News / Carriers now 'begging for business' as volumes and rates tumble

Xeneta’s long-term XSI shipping index fell last month for the first time since January, and is likely to drop sharply in the coming months as shippers demand cheaper new contracts and mid-term rate reductions.

The modest 1.1% decline in the XSI last month “won’t be the last”, according to Xeneta CEO Patrik Berglund, who said market fundamentals suggested that the erosion of long-term contract rates would “pick up pace as the year draws to a close”.

He explained: “In short, this means the shoe is finally on the other foot when it comes to upcoming contract negotiations for Q4 and beyond.

“Shippers are in the ascendancy, while carriers will now be competing to lock-in volumes in the face of lower global demand,” he added.

Meanwhile, ocean carriers are increasing the percentage of spot and short-term contract cargo carried as demand weakens across their networks.

Over the past two years, container lines have endeavoured to lock-in as much business as possible on long-term or multi-year contracts: for instance, Maersk increased its long-term contract share to about 70% of its long-haul volume.

Taking advantage of strong market conditions and capacity shortages on routes impacted by port congestion, carriers were able to set ever higher long-term contract rates and dictate their terms and conditions, including the amount of free storage time at terminals, prior to detention and demurrage charges being imposed.

Indeed, The Loadstar received many complaints that carriers had turned their backs on smaller forwarders and NVOCCs, refusing to honour existing three-month agreements and ignoring all communications, despite, in many cases, having previously enjoyed their loyal support.

As a result, Xeneta’s September XSI long-term contract headhaul reading for Asia-Europe surged by a whopping 124% year on year, and an eye-popping 180% for Asia to the US.

And the sharp downturn in the market in the past few weeks has seen carriers scrambling for cargo and having to tap the spot market to supplement disappointing contract volumes.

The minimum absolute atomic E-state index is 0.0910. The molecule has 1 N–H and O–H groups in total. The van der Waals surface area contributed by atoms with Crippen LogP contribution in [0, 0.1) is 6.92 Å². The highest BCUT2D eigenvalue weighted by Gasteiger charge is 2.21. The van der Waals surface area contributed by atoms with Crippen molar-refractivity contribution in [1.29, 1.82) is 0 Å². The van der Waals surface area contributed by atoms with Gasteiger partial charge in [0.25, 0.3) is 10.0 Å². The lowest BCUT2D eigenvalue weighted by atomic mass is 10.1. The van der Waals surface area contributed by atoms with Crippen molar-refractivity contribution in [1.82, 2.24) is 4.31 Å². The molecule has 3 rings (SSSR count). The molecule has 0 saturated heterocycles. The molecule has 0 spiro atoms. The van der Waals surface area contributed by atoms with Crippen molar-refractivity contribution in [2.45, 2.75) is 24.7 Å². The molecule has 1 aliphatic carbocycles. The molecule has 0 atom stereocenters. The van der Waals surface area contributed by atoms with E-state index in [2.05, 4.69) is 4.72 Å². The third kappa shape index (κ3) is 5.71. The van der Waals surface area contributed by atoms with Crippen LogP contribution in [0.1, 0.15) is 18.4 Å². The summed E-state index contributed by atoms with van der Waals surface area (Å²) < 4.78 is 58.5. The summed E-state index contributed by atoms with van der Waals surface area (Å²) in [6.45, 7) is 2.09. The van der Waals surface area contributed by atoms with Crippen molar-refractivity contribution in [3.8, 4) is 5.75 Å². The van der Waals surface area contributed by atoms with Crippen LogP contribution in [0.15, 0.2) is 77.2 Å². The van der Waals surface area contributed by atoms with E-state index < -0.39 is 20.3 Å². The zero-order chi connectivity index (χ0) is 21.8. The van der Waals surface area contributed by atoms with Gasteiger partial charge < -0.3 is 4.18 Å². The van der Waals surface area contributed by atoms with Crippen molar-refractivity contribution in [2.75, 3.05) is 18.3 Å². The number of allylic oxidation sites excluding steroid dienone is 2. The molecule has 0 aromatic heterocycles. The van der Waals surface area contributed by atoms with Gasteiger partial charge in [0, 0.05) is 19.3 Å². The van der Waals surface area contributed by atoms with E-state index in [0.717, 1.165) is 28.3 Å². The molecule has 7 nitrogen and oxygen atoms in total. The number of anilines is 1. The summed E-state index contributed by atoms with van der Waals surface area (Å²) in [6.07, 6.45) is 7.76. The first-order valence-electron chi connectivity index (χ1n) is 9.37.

A carrier contact told The Loadstar his line’s contracted volumes to North Europe were down “significantly” below budget, and that in some cases penalty clauses “were being triggered”.

“It’s unbelievable how demand has fallen off a cliff in the past few weeks,” he said, “and our blanking measures don’t really seem to be having much impact. So I think we could see a few loops temporarily suspended, as they have done on the transpacific,” he said.

Prior to the pandemic most Asia-North Europe carriers, for example, split their headhaul business 50:50 between spot and long-term contracts, while a few smaller lines were more focused on the short-term market.

“The carriers are back on the phone again, begging for our business, and the rates are coming down all the time,” one forwarder contact told The Loadstar. “But there are a couple of lines we won’t be supporting again after the way they treated us,” he said.

Nonetheless, both spot and contract rates are still considerably higher than before the pandemic.

Mr Berglund said: “There is a very long way for rates to fall before we start talking about any major corrections in line with pre-pandemic levels.”

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